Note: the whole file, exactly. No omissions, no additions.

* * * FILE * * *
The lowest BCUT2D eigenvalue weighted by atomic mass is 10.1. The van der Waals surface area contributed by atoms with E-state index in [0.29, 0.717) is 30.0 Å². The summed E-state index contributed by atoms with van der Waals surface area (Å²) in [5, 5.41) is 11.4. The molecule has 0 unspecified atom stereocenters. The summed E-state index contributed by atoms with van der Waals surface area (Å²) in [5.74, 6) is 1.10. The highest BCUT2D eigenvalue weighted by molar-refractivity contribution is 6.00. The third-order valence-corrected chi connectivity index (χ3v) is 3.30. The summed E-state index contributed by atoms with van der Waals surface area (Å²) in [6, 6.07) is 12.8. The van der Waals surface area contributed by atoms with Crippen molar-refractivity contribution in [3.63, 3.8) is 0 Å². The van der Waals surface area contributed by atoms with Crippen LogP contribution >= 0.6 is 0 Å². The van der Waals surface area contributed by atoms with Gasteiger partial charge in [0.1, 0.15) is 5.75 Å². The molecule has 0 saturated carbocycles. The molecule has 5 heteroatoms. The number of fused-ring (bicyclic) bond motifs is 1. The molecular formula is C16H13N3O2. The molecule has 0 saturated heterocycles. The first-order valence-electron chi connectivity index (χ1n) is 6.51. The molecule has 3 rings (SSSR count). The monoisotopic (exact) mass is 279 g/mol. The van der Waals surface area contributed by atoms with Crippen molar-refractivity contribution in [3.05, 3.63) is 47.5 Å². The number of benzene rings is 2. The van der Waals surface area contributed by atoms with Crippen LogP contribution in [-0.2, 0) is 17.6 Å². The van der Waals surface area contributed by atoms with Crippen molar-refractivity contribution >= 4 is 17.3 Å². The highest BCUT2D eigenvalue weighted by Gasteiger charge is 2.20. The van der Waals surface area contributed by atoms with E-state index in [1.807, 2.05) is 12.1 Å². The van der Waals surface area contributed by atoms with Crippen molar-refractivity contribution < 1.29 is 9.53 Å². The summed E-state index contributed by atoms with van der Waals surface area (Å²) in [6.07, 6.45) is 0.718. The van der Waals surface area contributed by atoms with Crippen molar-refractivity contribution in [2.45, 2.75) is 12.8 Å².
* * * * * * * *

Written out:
The lowest BCUT2D eigenvalue weighted by atomic mass is 10.1. The van der Waals surface area contributed by atoms with E-state index in [0.29, 0.717) is 30.0 Å². The summed E-state index contributed by atoms with van der Waals surface area (Å²) in [5, 5.41) is 11.4. The molecule has 0 unspecified atom stereocenters. The summed E-state index contributed by atoms with van der Waals surface area (Å²) in [5.74, 6) is 1.10. The highest BCUT2D eigenvalue weighted by molar-refractivity contribution is 6.00. The third-order valence-corrected chi connectivity index (χ3v) is 3.30. The summed E-state index contributed by atoms with van der Waals surface area (Å²) in [6, 6.07) is 12.8. The van der Waals surface area contributed by atoms with Crippen molar-refractivity contribution in [3.63, 3.8) is 0 Å². The van der Waals surface area contributed by atoms with Crippen LogP contribution >= 0.6 is 0 Å². The van der Waals surface area contributed by atoms with Gasteiger partial charge in [0.1, 0.15) is 5.75 Å². The molecule has 0 saturated carbocycles. The molecule has 5 heteroatoms. The number of fused-ring (bicyclic) bond motifs is 1. The molecular formula is C16H13N3O2. The molecule has 0 saturated heterocycles. The first-order valence-electron chi connectivity index (χ1n) is 6.51. The molecule has 3 rings (SSSR count). The monoisotopic (exact) mass is 279 g/mol. The van der Waals surface area contributed by atoms with Crippen molar-refractivity contribution in [3.05, 3.63) is 47.5 Å². The number of benzene rings is 2. The van der Waals surface area contributed by atoms with Crippen LogP contribution in [-0.2, 0) is 17.6 Å². The van der Waals surface area contributed by atoms with Crippen molar-refractivity contribution >= 4 is 17.3 Å². The highest BCUT2D eigenvalue weighted by Gasteiger charge is 2.20. The van der Waals surface area contributed by atoms with E-state index in [1.807, 2.05) is 12.1 Å². The van der Waals surface area contributed by atoms with Crippen molar-refractivity contribution < 1.29 is 9.53 Å². The summed E-state index contributed by atoms with van der Waals surface area (Å²) in [6.07, 6.45) is 0.718. The van der Waals surface area contributed by atoms with Crippen molar-refractivity contribution in [2.45, 2.75) is 12.8 Å².